Plan for more staff at HMC Emergency

The Emergency Department at the Hamad Medical Corporation (HMC) is planning a three-fold increase in staff capacity to cope with the high number of visitors daily.

A total of about 500,000 people visited the facility last year, with an average of 1,350 visitors daily. The number of visitors has increased further during 2010, a senior official of the Department has said.

“About 80 percent of the visits at the Department are non-emergency in nature and about half of them can be treated at a primary health center.” Khalid Abdul Noor, director of the Department said at a news conference.

Attempts to tackle the issue have produced little results. The official hoped that the problem could be resolved in future with the opening of new hospitals and health centres, particularly those targeting single workers, who form the majority of visitors at the Department.

“We are working towards a three-fold increase in staff capacity by recruiting 23 new consultants, 50 specialists and 80 nurses. The new staff will join the Department soon,” said Abdul Noor. The Department will have a total of 34 consultants, 180 specialists and 450 nurses once the new plan is implemented.

Currently, there are a total of 365 nurses who have to handle up to 1,600 visitors daily. They work in three shifts with 57 nurses in each shift. The Department has plans to recruit more Arab-speaking nurses to address complaints from the public in this regard. Currently, the number of Arabic speaking nurses number 50 while 70 percent of the physicians at the Department are of Arab origin.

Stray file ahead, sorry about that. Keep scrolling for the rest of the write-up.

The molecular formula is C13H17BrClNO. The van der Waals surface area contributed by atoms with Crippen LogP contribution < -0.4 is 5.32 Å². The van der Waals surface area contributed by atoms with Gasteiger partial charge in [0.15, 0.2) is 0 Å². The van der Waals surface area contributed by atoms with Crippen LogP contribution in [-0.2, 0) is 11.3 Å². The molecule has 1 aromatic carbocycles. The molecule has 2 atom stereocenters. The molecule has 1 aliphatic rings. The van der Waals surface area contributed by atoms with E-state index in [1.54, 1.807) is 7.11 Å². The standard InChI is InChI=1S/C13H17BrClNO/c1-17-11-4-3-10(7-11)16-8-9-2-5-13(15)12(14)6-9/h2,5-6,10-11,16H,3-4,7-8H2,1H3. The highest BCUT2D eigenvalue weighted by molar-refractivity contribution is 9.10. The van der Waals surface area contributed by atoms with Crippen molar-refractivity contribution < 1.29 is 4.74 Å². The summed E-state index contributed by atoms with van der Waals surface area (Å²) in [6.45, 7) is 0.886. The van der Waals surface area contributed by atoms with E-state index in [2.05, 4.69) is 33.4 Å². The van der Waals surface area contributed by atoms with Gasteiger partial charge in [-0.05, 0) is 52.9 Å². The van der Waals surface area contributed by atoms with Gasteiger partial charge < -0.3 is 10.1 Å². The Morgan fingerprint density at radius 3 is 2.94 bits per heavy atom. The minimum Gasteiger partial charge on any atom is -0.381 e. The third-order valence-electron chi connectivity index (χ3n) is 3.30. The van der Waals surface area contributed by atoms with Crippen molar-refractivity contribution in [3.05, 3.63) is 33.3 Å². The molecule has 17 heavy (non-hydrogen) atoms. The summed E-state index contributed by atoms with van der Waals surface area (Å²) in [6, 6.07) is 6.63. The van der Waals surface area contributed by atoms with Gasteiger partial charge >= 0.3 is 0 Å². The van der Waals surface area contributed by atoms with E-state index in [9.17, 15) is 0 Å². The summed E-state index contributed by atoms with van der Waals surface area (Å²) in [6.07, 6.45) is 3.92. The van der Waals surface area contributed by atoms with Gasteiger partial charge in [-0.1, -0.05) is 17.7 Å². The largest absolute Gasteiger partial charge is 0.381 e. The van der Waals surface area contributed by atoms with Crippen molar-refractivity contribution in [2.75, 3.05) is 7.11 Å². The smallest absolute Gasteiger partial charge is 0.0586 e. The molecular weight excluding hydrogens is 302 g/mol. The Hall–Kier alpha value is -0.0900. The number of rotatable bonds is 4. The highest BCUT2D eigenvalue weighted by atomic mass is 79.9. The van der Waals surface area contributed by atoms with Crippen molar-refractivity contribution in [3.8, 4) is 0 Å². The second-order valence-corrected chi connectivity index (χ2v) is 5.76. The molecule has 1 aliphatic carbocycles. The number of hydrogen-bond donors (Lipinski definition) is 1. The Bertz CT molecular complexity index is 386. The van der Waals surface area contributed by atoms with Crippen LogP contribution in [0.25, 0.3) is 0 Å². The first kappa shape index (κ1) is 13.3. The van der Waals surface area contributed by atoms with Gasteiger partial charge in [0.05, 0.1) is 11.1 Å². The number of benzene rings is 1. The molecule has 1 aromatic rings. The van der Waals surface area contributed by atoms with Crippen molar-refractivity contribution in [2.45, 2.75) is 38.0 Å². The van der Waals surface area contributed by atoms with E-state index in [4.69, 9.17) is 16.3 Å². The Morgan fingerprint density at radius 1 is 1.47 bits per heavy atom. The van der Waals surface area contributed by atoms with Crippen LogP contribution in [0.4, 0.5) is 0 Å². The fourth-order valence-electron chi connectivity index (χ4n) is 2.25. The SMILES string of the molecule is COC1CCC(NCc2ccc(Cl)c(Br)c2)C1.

The Department will soon have a full-fledged women’s section and a VIP unit offering high quality services and facilities. A new team trained in ultra-sound scanning will join the Department soon.

A new unit to handle minor cases will be ready soon and the number of beds for “short stay” will be increased from 30 to 50.

“The Emergency services in the country will see major changes in the next three years in terms of speed and efficiency, “ said Dr Muayad Qassim, a consultant at the Department.

The Peninsula

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